This form of paralysis has wreaked havoc on my ability to successfully complete a great multitude of work over the years. It doesn't matter if I’m faced with jotting down a brief reflection on a subject or engaging in an extensive literature review; when I sit down to write something and consider the limitless options before me, I become enmeshed in my endlessly tangential thoughts.
Uncountable ventures unfinished, abandoned, ethereal. Irreconcilable roads to nowhere, like in the Portland of The Lathe of Heaven. This becomes especially apparent to me whenever I attempt to engage in any form of deep reading; it takes me a very long time to finish a single book, and as a consequence I feel innately dull. It’s impossible for me to read more than a paragraph at a time without stopping to ponder for hours, or staring at the wall for days. I’m a dilettante. Facile. An impostor. Ashamed. Constantly vigilant lest others find out and feel compelled to discount me altogether.
Emotionally and intellectually stupefied, exhausted. Purportedly shiftless, a perpetual washout. Insouciant. Untrustworthy. A flake. A disappointment. I’ve internalized these perceptions. They are part of me. I have brown hair, green eyes, and I am a complete fuckup.
As I attempt to salvage some semblance of self-respect from the scree of my formative years, I’ve come to understand that in many regards I hold myself to impossibly high standards. If I create anything that I perceive to be less than perfect or ideal, I tend to take it as a failure, unworthy of being shared. Years ago, I wrote a letter to the editor in which, upon publication, someone erroneously changed my use of the word 'averse' to 'adverse.' There is literally not a single other entity in the universe who could possibly care about this, but it still bothers me immensely that my name was attached to the misapplication of a word.
I understand the fallacies inherent in what I've just said, but I nevertheless can't surmount them. Perfection is illusory, and the relentless pursuit of it is innately self-destructive. I would never hold anyone else to the same unattainable standards to which I hold myself. I would do everything within my power to distill the beauty in others’ work. To bestow a kind word whenever I can. To encourage tenacity. Why can’t I afford myself the same courtesy? Because to do so would constitute self-pity. Egotism. Naval gazing. Would be distasteful. Logic has no bearing on my self-concept.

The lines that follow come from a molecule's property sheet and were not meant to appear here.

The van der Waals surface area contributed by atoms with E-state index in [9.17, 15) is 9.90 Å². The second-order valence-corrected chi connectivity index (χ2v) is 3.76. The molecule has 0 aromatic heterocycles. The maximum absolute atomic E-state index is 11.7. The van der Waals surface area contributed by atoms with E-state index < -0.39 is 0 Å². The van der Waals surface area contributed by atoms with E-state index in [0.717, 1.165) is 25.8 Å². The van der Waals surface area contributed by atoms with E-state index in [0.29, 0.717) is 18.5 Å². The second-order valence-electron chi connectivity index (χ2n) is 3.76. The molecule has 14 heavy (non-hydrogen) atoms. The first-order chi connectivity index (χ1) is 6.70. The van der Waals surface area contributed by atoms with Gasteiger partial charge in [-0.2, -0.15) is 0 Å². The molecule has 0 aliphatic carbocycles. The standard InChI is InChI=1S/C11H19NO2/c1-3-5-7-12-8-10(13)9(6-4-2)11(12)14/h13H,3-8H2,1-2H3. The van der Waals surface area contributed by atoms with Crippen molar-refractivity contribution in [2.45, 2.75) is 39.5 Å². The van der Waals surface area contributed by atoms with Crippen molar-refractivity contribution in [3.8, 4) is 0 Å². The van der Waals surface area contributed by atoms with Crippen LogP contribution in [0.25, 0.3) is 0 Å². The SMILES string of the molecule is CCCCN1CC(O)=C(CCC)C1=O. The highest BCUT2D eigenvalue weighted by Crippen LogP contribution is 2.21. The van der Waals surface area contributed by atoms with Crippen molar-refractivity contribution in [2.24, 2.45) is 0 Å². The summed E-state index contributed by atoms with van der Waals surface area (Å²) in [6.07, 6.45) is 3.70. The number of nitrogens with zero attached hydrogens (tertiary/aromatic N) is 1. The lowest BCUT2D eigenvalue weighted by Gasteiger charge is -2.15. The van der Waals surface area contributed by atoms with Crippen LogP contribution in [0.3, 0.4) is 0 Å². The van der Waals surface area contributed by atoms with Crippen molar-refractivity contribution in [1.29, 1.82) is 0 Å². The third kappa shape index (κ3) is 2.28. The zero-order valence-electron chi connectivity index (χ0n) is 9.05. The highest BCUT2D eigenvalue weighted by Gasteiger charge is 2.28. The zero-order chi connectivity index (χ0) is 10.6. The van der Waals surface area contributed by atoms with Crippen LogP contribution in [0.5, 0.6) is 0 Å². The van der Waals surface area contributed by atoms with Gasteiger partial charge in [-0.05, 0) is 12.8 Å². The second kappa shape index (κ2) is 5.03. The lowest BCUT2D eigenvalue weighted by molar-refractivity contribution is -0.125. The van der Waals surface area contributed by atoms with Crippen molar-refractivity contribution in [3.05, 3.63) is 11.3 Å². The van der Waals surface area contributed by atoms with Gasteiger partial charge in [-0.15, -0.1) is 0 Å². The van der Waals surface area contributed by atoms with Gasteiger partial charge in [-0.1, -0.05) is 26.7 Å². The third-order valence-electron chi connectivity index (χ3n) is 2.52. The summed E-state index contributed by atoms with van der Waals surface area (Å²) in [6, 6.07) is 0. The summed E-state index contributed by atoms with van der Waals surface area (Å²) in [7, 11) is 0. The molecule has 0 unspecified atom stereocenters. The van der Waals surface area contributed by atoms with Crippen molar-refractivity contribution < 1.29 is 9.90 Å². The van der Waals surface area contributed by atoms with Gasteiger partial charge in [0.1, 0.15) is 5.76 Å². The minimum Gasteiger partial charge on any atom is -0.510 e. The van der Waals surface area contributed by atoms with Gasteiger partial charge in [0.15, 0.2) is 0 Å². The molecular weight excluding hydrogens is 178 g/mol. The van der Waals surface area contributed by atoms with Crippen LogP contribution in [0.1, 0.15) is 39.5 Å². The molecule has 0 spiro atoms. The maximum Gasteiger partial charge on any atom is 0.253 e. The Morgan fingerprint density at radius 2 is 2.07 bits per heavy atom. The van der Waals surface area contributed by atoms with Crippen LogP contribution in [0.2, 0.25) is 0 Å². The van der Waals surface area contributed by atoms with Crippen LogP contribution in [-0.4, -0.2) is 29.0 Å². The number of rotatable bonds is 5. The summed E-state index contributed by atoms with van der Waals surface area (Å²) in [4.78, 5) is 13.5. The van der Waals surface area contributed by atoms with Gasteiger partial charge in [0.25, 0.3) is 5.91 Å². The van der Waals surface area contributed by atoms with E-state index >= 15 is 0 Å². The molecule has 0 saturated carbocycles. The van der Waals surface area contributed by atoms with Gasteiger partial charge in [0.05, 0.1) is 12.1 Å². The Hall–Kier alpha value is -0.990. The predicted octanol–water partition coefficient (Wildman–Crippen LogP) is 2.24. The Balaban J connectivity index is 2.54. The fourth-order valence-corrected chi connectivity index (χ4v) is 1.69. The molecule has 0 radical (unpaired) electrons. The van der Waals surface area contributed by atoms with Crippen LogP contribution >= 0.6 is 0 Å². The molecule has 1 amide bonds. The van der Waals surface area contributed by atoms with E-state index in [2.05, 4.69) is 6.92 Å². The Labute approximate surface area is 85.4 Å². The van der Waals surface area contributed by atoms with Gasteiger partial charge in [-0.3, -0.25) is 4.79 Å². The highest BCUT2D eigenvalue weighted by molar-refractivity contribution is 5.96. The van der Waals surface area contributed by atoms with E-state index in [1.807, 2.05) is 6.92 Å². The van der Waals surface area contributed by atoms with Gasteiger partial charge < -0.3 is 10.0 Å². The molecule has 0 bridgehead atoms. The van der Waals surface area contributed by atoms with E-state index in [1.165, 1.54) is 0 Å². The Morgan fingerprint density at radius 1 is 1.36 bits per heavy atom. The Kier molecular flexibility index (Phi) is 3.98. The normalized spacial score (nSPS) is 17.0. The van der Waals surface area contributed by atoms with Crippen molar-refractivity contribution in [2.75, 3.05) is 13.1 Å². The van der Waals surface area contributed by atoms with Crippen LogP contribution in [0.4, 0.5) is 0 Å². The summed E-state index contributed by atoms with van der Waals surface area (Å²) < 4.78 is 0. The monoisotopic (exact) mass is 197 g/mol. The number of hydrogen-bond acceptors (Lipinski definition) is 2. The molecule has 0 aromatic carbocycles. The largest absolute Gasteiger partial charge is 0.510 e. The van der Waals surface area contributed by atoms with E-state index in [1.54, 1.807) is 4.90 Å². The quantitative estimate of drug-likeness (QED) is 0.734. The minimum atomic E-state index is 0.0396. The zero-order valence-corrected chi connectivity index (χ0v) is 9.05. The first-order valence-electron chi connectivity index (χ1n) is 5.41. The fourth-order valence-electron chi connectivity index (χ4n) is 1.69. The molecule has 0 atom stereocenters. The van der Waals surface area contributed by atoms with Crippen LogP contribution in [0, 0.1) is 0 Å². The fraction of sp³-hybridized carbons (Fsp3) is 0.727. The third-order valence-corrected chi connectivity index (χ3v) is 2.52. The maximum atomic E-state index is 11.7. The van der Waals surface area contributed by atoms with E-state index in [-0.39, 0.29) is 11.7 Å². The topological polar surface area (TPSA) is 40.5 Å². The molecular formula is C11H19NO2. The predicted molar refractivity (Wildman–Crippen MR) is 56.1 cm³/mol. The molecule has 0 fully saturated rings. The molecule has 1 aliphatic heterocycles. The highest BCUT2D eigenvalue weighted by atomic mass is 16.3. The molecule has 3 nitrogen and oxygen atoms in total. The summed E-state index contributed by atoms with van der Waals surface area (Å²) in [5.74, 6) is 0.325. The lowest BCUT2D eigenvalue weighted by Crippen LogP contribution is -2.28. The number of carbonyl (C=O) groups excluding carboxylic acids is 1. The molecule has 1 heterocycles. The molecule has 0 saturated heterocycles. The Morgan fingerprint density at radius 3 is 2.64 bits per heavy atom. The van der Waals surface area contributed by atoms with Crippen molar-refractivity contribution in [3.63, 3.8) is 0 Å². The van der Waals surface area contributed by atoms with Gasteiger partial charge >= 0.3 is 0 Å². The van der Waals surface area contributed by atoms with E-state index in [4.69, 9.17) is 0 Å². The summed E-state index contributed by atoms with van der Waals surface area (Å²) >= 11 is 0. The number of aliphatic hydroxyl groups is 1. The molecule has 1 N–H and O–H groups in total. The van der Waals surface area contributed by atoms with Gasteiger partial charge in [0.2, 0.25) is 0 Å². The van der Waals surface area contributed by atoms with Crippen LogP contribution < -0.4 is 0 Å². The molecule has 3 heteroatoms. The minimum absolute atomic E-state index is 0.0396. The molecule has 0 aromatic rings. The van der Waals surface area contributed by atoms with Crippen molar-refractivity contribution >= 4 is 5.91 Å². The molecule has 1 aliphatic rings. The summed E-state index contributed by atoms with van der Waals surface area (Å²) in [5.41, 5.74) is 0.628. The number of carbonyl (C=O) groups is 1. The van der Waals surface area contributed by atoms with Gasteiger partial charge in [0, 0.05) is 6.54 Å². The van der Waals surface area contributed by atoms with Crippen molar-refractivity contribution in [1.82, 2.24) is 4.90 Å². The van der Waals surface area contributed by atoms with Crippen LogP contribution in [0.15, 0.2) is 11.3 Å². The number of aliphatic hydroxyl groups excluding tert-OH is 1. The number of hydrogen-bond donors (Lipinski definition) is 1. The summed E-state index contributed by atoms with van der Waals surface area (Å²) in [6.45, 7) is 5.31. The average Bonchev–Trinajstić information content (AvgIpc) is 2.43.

I suppose that everybody has a set person they feel they've become, or have in fact become. Some people mold themselves into this person, but most elect to have others do it for them. We're all shaped by forces greater than us. After a while, this personality becomes hardened and stringent, like the shell of a cicada. We become reticent to molt because the process leaves us naked and vulnerable to the world.
I don’t like what I’ve written. It’s laughably maudlin, self-serious, my anecdotes are too personal, too specific, too boring, I’m sure that I ended a sentence with a preposition and failed to catch it, there are too many unnecessarily long words, I used the same word too many times in too close a proximity, I haven’t said anything that others haven’t said more eloquently a thousand times before, my writing is redundant, inelegant, not remotely transcendent. Nevertheless, I’ve chosen to share it with you in the hope that doing so will allow me to finally emerge from the shadow of my seven-year-old self, or break free of my spent cicada shell, or whatever other trite metaphor you might see fit to employ. To allow me to accept myself for who I am. I will never be the world’s first fire-fighting cyborg clown to be appointed Secretary General of the United Nations, and I need to be okay with that. I am okay with that.
"Flash in the Pan" is a featured essay in Parts Unbound: Narratives of Mental Illness & Health, which Lime Hawk released in print this October.
Ben Twombly is the Special Projects Coordinator at the St. Louis Empowerment Center, a drop-in facility that provides services for individuals who are mental health consumers or who have co-occuring disorders. Please email him any good vegan cookie recipes.